The sun disappeared and stars had popped out by the time the boy gave up. He slowly trudged home, discouraged that he had not discovered who had called his name.
That night, the boy could not sleep. He tossed and turned at least one hundred times. That voice kept tormenting him. Was it the wind or was it really someone? Maybe it was someone who was lonely and wanted to become his friend. Could it be possible? Maybe all of his dreams had come true. If this was true, then he would find out the next day when he visited the oak tree.
The rooster perched on a barn fence could not beat the boy in waking up the next morning. The sun was rising over the horizon and light flooded the little town.
The boy quickly made up a couple of bread and jam sandwiches, put some ice-cold water into a tin pot and was off. He had planned to spend the entire day in his special place, for he wanted a friend that badly.
On the way to the oak tree, the boy wondered what his new friend was going to look like. Would he be small or tall? But then he thought that the voice sounded more like that of a girl. Maybe he would find someone to love him.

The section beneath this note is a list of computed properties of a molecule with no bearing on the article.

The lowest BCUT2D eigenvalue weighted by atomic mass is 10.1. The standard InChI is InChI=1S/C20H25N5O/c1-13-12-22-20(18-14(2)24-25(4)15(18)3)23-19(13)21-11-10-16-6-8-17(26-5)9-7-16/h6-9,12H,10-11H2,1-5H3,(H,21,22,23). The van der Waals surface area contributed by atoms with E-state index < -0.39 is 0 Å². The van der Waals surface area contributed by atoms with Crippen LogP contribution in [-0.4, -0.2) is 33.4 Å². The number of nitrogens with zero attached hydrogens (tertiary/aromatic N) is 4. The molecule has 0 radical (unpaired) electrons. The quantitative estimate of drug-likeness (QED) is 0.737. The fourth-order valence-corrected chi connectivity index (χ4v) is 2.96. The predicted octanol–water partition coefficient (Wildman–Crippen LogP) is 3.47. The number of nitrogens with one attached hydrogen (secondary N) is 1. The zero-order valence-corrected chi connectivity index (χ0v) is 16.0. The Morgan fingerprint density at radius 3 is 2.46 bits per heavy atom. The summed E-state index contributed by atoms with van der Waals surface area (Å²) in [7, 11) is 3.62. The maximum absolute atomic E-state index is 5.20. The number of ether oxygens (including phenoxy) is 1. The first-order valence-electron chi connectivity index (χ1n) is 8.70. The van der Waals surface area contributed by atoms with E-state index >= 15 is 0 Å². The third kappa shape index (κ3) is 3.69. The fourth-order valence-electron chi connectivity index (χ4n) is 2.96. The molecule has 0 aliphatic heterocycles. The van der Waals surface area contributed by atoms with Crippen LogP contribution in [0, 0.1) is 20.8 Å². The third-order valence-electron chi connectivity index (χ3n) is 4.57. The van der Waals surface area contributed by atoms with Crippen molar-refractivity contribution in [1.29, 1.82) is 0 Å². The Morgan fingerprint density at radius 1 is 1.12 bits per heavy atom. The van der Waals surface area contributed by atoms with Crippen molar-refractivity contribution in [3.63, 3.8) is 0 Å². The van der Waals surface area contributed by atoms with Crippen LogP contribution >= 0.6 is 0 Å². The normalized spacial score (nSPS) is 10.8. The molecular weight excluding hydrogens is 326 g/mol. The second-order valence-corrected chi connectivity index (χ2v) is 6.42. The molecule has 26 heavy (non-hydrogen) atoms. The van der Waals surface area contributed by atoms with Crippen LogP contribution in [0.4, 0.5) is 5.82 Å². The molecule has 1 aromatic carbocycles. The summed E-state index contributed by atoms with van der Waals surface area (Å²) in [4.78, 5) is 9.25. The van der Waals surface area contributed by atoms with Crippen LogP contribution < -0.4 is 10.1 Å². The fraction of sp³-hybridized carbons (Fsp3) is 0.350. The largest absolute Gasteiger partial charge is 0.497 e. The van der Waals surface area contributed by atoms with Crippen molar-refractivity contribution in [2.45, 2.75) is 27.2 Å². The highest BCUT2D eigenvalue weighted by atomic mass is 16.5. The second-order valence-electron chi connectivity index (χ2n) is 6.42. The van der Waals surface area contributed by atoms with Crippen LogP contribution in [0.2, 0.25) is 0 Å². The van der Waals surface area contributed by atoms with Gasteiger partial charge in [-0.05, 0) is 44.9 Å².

When his eyes cast upon his familiar oak tree, the boy was filled with excitement and ran to it will all his might.
“Hello?” he called out. “Are you here?”
The boy sat down and listened, every nerve straining. But he heard no one.
“She is probably not here yet,” the boy thought to himself as he gazed upon the wide-open field beyond. He brought out a jelly sandwich and began eating it.
A breeze sprang up and rustled his hair. The boy leaned back, inhaling the fresh morning air. Then he heard it.
The boy was so startled by the voice that he dropped his sandwich. He sat up and listened. When he heard nothing, he called out.
“Hello there. What is your name?”
The same breeze sailed past and he heard his answer.
“My name is Mirana. What is your name?”
“My name is Philip. Where are you? I cannot see you!”
There was a pause, and then the soft voice spoke, so softly that he could scarcely hear it.
“Philip is a nice name.”
The boy looked ever so closely across the field but he did not see anyone. How he yearned to see the person.
“Please come out for I want to see you and we can play together. I want someone to play with.”
To his question, he got no answer.
“Please come out,” he called again.
“I cannot. Come tomorrow and we shall see,” the voice answered.
“But I want to see you now. I–“
“Do not argue. Come back tomorrow.”
Then was a great rush of wind and the boy sensed that his friend had gone. He picked up his belongings and reluctantly left the oak tree, wondering about his new and strange friend.